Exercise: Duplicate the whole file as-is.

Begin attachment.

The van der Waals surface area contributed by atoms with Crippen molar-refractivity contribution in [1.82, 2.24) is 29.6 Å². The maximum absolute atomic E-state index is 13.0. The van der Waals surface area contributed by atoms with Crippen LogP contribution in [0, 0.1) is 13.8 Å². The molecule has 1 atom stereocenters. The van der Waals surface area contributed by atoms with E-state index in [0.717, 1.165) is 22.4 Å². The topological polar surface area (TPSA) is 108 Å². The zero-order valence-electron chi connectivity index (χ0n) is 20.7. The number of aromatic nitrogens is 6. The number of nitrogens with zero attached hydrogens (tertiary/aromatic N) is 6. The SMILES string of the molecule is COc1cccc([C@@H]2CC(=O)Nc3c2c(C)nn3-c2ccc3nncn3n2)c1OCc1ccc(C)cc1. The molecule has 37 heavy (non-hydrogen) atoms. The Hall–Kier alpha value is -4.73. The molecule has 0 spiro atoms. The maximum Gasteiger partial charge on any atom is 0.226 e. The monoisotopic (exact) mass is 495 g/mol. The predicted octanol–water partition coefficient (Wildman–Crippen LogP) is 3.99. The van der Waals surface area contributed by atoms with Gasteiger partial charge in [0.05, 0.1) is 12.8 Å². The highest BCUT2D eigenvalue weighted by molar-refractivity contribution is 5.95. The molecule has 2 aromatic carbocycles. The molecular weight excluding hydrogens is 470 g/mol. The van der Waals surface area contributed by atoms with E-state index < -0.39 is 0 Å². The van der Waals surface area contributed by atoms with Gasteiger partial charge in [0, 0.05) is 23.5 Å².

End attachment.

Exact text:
The van der Waals surface area contributed by atoms with Crippen molar-refractivity contribution in [1.82, 2.24) is 29.6 Å². The maximum absolute atomic E-state index is 13.0. The van der Waals surface area contributed by atoms with Crippen LogP contribution in [0, 0.1) is 13.8 Å². The molecule has 1 atom stereocenters. The van der Waals surface area contributed by atoms with E-state index in [0.717, 1.165) is 22.4 Å². The topological polar surface area (TPSA) is 108 Å². The zero-order valence-electron chi connectivity index (χ0n) is 20.7. The number of aromatic nitrogens is 6. The number of nitrogens with zero attached hydrogens (tertiary/aromatic N) is 6. The SMILES string of the molecule is COc1cccc([C@@H]2CC(=O)Nc3c2c(C)nn3-c2ccc3nncn3n2)c1OCc1ccc(C)cc1. The molecule has 37 heavy (non-hydrogen) atoms. The Hall–Kier alpha value is -4.73. The molecule has 0 spiro atoms. The maximum Gasteiger partial charge on any atom is 0.226 e. The monoisotopic (exact) mass is 495 g/mol. The predicted octanol–water partition coefficient (Wildman–Crippen LogP) is 3.99. The van der Waals surface area contributed by atoms with Gasteiger partial charge in [0.05, 0.1) is 12.8 Å². The highest BCUT2D eigenvalue weighted by molar-refractivity contribution is 5.95. The molecule has 2 aromatic carbocycles. The molecular weight excluding hydrogens is 470 g/mol. The van der Waals surface area contributed by atoms with E-state index < -0.39 is 0 Å². The van der Waals surface area contributed by atoms with Gasteiger partial charge in [0, 0.05) is 23.5 Å².